A Guide to Making Almond Milk at Home
Fresh, lightly sweet, and so satisfying.
Consider the humble almond. The tree nut native to the Mediterranean region has been cultivated as far back as 3000 BC and it’s no surprise that the ancients have embraced this nutrient-dense food. Not only does it boast monounsaturated fats, it also contains fibre, vitamin E, and minerals such as calcium and magnesium. Packed with goodness, almonds can help to lower cholesterol levels while promoting anti-inflammatory and antioxidant effects.
While they are delicious when toasted, crushed, and sprinkled over a salad, they have also found their way into our coffee, smoothies, and breakfast bowls in the form of almond milk.
As a dairy-free alternative to regular milk, almond milk is free of lactose, making it a delicious option for those who have dietary or allergy concerns.
Those looking to reduce their calorie intake will also find almond milk to be a perfect alternative. While 236ml of whole cow’s milk contains 150 calories, the same amount of almond milk only has 40 calories.
What’s in store-bought almond milk?
Given the increasing demand for plant-based milk, it’s easy to find supermarkets well stocked with a wide range of almond milk. However, these commercial products may contain starches and thickeners added to improve the consistency, texture, and shelf life of almond milk. A quick look at the range of almond milk in our local supermarkets threw up the following ingredients: tapioca starch (used to thicken the texture of the liquid), sunflower lecithin (a natural fat emulsifier which can cause such side effects as diarrhoea and bloating), and carrageenan (some studies suggest that this additive used to thicken and preserve the milk also triggers inflammation in the body). Some brands also add agave syrup or cane sugar to sweeten the beverage.
Make your own almond milk
If you’re looking to savour just the pure benefits of almonds without any additives or preservatives, it isn’t difficult to make your own almond milk at home with tools that you would already have in your kitchen.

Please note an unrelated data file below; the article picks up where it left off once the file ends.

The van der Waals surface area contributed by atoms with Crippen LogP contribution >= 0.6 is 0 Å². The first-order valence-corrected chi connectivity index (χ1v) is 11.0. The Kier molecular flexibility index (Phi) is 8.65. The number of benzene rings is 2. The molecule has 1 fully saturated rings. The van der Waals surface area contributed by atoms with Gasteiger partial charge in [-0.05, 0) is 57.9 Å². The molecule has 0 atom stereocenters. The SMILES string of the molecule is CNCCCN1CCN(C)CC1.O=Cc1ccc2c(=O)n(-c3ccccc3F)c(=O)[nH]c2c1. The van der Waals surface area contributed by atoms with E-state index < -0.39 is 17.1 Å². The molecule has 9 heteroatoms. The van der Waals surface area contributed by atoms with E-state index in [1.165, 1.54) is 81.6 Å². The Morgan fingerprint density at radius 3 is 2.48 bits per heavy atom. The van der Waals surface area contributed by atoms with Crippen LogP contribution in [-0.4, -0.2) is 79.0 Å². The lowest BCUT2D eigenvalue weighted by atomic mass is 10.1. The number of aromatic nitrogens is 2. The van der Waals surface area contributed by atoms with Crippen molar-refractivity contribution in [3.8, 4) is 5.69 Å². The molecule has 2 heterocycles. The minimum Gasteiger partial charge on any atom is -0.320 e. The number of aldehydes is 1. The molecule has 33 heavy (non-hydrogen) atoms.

Ingredients you’ll need
1 cup of raw almonds
3 cups of water
Salt, to taste (optional)
Honey, to taste (optional)
- Soak the almonds overnight in a big bowl of cool water to soften them.
- The following morning, drain the water and rinse your almonds with a fresh batch of water.
- In a blender, combine your almonds with three cups of water (using less water results in a creamier consistency, so feel free to experiment and adjust to your liking). Pulse the mixture to break the almonds up before blending for about two minutes. The more finely you blend it, the more milk you’ll obtain.
- Next, strain the mixture through a cheesecloth or nut milk bag and squeeze out as much milk as possible. If you don’t have a cheesecloth or nut milk bag, a french press is a good substitute, but you’ll have to work in smaller batches. (Zero-waste hack: Save the leftover almond pulp and turn it into hummus, crackers, or gluten-free cookies.)
- Now that you have your fresh, creamy, and preservative-free almond milk, enjoy it as it is or add salt and honey for flavour.
- If you’re not consuming the almond milk immediately, store it in an airtight container and keep it in the refrigerator. It’ll keep for up to four or five days.
Switch it up with flavoured almond milk
Keen to experiment with flavour variations? When you’re blending your nuts with water, you can add the following:
- 2 Medjool dates (to introduce natural sweetness)
- 1 tablespoon of cacao powder (turn your plain old almond milk into a chocolatey treat)
- 1 teaspoon of vanilla beans or a few drops of vanilla essence (almond and vanilla – a classic combination!)
- 1 cup of strawberries (for a fruity, naturally sweetened milk)